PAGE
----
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Environment and Communications References Committee
Status, health and sustainability of Australia's koala population

AMIS, Mr Anthony, Land Use Researcher, Friends of the Earth


ACTING CHAIR: Thank you for coming today. The committee has received submissions as submissions 50 and 69, respectively. We ask if you want to make any alterations or amendments to those submissions.

Mr Amis : No alterations, but I have added some additional material which I have handed to Chris today. That includes an as-yet unpublished but soon-to-be published scientific report by Tristan Lee from the University of Sydney called Genetic analysis reveals a distinct and highly diverse koala (Phascolarctos cinereus) population in South Gippsland, Victoria, Australia.I have also included for the committee some observations from some wildlife shelters. One is from the Southern Ash Wildlife Shelter and another is from the Animal Clinic Morwell. They have observations about the differences between Strzelecki koalas and the translocated populations of koalas.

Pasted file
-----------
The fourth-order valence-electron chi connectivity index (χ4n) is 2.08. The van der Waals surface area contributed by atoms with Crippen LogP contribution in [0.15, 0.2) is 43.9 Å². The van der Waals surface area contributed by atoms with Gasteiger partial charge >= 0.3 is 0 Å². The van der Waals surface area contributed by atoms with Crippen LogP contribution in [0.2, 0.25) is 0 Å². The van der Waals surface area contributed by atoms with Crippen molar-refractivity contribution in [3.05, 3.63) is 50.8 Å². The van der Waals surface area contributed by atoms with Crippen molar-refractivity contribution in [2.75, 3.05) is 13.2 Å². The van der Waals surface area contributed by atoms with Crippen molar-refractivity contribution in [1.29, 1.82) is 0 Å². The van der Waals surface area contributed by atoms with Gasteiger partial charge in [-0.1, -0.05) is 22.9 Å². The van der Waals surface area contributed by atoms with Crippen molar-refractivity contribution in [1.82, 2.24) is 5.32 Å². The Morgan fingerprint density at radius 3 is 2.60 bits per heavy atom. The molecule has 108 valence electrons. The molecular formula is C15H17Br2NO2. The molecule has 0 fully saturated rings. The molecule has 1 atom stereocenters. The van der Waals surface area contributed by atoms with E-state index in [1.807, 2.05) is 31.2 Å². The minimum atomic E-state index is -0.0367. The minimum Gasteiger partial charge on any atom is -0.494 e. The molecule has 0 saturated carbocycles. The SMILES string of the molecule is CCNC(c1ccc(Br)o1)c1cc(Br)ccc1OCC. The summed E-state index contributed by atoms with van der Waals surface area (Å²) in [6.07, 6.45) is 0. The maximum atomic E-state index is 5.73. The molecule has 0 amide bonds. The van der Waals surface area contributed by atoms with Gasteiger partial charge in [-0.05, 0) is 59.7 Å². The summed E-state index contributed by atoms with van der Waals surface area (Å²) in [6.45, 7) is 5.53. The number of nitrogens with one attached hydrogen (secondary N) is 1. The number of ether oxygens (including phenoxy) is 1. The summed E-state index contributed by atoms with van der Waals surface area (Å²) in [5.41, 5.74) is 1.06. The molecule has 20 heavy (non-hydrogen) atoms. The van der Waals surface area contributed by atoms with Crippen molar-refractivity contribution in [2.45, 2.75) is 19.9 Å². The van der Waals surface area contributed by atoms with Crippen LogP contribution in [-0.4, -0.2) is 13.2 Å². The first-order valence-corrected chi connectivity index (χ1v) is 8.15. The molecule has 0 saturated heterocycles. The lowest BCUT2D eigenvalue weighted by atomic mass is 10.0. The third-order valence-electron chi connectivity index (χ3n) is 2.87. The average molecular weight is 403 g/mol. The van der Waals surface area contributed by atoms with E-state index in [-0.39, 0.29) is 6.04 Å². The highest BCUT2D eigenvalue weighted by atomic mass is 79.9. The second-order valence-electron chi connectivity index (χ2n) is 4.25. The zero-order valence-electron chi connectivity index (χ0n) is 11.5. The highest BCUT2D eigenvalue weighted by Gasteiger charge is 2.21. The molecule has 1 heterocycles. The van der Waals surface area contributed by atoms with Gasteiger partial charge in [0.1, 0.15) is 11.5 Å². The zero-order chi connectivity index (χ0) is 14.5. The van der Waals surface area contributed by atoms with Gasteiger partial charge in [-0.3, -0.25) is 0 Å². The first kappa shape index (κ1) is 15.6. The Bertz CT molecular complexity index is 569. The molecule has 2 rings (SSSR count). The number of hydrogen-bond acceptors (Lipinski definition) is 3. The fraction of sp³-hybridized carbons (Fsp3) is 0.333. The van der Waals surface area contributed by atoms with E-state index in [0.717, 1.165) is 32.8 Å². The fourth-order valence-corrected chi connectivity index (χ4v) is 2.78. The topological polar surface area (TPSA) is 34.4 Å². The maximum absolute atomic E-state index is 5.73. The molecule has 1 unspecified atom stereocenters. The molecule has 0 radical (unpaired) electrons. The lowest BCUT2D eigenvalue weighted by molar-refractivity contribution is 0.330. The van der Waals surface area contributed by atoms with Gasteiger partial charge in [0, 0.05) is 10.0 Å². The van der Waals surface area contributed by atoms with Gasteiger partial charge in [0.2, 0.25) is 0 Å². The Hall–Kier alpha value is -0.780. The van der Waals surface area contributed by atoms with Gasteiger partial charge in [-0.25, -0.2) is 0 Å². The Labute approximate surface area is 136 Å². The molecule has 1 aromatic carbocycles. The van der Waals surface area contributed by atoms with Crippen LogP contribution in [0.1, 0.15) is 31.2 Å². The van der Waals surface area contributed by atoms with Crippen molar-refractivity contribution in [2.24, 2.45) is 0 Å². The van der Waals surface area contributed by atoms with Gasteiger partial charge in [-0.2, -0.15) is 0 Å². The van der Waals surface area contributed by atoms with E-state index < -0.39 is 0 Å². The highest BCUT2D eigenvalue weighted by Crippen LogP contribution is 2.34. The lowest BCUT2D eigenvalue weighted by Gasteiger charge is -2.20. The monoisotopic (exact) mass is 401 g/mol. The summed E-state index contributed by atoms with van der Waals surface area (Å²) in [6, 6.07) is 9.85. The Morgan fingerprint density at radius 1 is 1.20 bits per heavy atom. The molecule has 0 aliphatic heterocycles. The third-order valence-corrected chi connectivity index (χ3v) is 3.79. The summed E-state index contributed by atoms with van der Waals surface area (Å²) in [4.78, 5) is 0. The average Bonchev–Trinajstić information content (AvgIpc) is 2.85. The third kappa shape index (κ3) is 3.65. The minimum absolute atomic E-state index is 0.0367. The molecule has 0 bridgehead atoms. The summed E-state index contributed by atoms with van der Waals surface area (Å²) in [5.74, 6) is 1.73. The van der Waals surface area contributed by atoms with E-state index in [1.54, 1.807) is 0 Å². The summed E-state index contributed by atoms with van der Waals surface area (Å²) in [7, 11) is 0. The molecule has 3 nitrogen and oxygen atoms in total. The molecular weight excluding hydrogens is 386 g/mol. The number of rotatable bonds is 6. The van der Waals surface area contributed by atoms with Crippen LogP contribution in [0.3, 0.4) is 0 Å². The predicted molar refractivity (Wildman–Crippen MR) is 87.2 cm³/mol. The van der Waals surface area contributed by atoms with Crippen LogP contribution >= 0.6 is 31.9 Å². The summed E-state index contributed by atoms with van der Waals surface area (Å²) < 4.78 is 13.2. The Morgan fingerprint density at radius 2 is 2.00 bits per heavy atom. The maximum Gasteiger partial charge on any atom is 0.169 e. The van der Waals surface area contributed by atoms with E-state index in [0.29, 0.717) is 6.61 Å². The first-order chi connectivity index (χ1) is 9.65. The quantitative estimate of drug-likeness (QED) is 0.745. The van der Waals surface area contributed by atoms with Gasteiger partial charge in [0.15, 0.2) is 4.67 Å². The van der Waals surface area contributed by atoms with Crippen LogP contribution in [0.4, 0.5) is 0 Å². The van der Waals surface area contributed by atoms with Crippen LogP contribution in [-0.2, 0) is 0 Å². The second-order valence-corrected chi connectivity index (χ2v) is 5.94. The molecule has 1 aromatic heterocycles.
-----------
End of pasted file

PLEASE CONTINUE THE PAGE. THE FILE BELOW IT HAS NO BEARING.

ACTING CHAIR: You have got three documents there?

Mr Amis : Three documents.

ACTING CHAIR: And you want to table one of those?

Mr Amis : I want to table all of them.

ACTING CHAIR: All of them?

Mr Amis : Yes.

ACTING CHAIR: Okay. It is important for you to know that they will then be published as part of the proceedings.

Mr Amis : The scientific report cannot be published until it is published by the academic journal in which it is going to be published.

ACTING CHAIR: That leaves two.

Mr Amis : I am happy for the other two to be published.

ACTING CHAIR: There being no objection, the committee is happy to accept those. Thank you, Mr Amis. You might like to make an opening statement before we go to questions.

Mr Amis : I would like to quote from the publication that is soon to be produced by the University of Sydney. It says: 'The South Gippsland population had higher genetic diversity than French Island and Mornington Peninsula animals. The level of genetic diversity found in the South Gippsland population is the highest reported in Victoria and is comparable to the highest levels of genetic diversity in any koala population reported so far in Australia.'

ACTING CHAIR: Can I just interrupt there, Mr Amis, to ask whether the South Gippsland population and the Strzelecki population are different or the same?